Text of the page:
Biotech Strategy Blog

Commentary on Science, Innovation & New Products with a focus on Oncology, Hematology & Cancer Immunotherapy

Posts tagged ‘Biomarker’

Sometimes timing can be amusing when writing up data and conferences. Yesterday, while writing about the immuno-oncology developments in renal cell cancer (RCC), I was putting a table of the trials together and absent mindedly noticed that Merck didn’t have much going in this indication compared to BMS and Roche/Genentech.

Oddly, the company fixed that this morning with their announcement that they are expanding their combinations and collaborations for the anti-PD–1 antibody, MK–3475. One of the new trials includes a partnership with Pfizer for axitinib (Inlyta), enabling them to study a PD–1 + VEGF combination in RCC. The table in yesterday’s thought piece has now been updated to include this trial, although it is in the planning stage at present.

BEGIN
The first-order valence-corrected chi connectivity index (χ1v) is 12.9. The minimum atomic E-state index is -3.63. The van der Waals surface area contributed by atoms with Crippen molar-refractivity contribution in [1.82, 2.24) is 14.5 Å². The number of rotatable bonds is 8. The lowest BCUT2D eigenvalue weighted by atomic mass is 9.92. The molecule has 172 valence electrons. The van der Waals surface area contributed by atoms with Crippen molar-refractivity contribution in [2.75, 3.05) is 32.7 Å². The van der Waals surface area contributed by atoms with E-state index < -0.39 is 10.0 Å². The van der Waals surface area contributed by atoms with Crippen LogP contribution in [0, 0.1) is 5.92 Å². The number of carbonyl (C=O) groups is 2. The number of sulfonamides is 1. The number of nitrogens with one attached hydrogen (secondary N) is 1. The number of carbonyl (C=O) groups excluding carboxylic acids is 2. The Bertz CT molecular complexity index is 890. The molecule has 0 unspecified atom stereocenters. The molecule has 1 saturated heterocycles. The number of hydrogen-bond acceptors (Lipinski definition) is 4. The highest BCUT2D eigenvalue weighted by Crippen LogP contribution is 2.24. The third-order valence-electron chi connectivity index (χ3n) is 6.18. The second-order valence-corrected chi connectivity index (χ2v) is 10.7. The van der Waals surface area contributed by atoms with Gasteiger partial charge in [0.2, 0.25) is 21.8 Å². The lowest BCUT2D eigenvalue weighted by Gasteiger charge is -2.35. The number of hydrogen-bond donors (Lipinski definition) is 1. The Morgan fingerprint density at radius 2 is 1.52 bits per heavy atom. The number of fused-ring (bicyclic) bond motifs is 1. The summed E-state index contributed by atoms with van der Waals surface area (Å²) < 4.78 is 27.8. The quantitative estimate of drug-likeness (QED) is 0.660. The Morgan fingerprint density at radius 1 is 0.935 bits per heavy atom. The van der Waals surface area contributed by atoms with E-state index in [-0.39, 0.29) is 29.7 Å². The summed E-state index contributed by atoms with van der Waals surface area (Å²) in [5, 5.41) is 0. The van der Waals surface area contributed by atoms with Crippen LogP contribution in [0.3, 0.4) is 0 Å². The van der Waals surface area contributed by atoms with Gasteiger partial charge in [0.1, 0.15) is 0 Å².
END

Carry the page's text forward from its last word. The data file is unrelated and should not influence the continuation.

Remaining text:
Today, I want to switch horses a little bit and talk about another immuno-oncology therapy, namely, ipilimumab (Yervoy).  Dr Charles Drake (Johns Hopkins) presented an update on the post chemotherapy trial (CA184–083) in CRPC at ASCO GU this weekend, which we wrote about from ESMO last Fall when the data was first presented (see here).  What’s interesting is that the trial, although negative, only just missed its endpoint.

Last week I came across some interesting new developments relating to ipilimumab that are well worth discussing here, particularly in relation to biomarkers, as they may have significant implications for the drug clinically.